The 7 Step process designers use to complete a project

 

 

This blog is written to provide a step by step guide and also a list of things a designer needs to successfully complete a project. 

This will not only help with understanding the design process, which at times can be confusing and frustrating, but also to ensure that all boxes are ticked when providing the relevant information needed to make the process seamless.

Step 1: Understanding the scope of the project

You get small and big design projects, some with more bells and whistles than others. For designers to understand the size and complexity of a project, they ask a potential client or agency to fill out a briefing document. The answers to these questions will determine the amount of hours to be allocated to a project, which helps with finalising a quote.

Step 2: Get approval on a quote

No project will start without the sign-off on the FRS (Functional Requirements Specifications) document, proposed quote and deposit payments.

Step 3: Finalising all bits and bobs of project

Ideally, designers love to have all information stored in one place. Instead of getting hundreds of emails with different information, it is much easier to have all the information per client in one place. At Visual Render Design Studio we send through a design brief questionnaire so that each client’s information can be processed and stored in one place. . Designers work with folders, and software, and have different team members responsible for different aspects of the project. If the brief is not completed in the beginning of a project, valuable time gets wasted with the sorting of information. By streamlining the process and putting the hard work in at the beginning, things run smoothly. 

Here is the most vital Information needed for a project:

  • Size (amount of design collateral pages, measurements, purpose, Website page amount)
  • Colours (brand colours, corporate ID, secondary colour palettes)
  • Signed-off copy (this is very important. Most of the time projects get paused because the copy was not finalised. The role of a designer is to let pictures and words work together in a cohesive way, so without the final copy, a project will take longer)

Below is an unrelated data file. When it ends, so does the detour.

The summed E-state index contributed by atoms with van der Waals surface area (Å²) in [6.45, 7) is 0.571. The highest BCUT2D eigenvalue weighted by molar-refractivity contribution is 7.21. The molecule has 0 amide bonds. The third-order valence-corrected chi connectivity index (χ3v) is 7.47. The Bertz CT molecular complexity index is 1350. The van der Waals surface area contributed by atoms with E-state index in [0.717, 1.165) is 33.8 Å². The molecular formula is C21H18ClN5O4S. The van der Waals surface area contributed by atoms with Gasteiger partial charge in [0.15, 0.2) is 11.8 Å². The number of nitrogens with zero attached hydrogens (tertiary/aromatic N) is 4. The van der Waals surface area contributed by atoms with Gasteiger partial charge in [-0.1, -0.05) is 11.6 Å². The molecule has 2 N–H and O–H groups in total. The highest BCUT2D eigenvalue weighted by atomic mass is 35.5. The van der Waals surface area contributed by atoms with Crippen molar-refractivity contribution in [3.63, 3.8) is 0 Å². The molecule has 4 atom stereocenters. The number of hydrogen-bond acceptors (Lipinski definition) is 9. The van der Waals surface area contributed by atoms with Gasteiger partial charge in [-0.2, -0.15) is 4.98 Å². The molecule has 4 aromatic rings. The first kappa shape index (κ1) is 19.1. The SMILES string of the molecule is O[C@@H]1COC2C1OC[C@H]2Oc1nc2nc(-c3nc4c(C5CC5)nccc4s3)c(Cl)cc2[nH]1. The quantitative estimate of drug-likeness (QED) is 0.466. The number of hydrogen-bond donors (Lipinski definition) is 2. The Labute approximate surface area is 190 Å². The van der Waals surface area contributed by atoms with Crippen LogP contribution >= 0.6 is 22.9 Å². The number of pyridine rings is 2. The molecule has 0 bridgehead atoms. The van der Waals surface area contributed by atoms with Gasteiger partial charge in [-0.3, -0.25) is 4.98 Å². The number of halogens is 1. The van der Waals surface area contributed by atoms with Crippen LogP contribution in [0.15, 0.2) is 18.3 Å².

• Extras (integrations, plug-inns, SEO, social media)’
  • Images (if a client provides own images). Please see the format we prefer:
    • Cloud drive with pre-selected that named appropriately
      • Folder name of page
        • Folder of section
          • Appropriate image for that section 
  • Brief (a summary of the ideas a client has for a project)

When working with an agency extra information will be needed.

Usually with big projects where messaging is important to clarify, or where more than one brand needs to be represented, or where the quality, standard and expectation of a project is important and needs to be fleshed out, VRD recommends a project design brainstorming session. This helps to get everyone involved on the same page. It is a highly effective way to clarify the direction for the designers and developers as well as clients. It also simplifies the messaging and copy used in a project.  Read more about the project design brainstorming session here.

Step 4: Draft design pages

Usually designers send through design draft pages. This is not exactly how a project will turn out, but instead of wasting time with a design that a client will not like, designers test the water to see if the direction they are going in is right and whether they should change course completely. Here the interpretation of the brief is also very important. The more information provided in the initial briefing process, the better the first draft.

Step 5: Establishing a uniformed look 

The feedback on the drafts will help designers to establish a uniform look and feel for the project.

Step 6: Final Designs get signed-off

Final design drafts get sent through for last revision rounds. These designs (some accompanied with wireframes) will be the way the project will look at the end.

Step 7: Design assets get shared

All design assets (files, fonts, images etc) get sent to the developers to incorporate in the final build of the project. Or the final product is shared with the client in the correct format.

Find out more about our project design workshop here or get some tips on the best copywriting for websites here.

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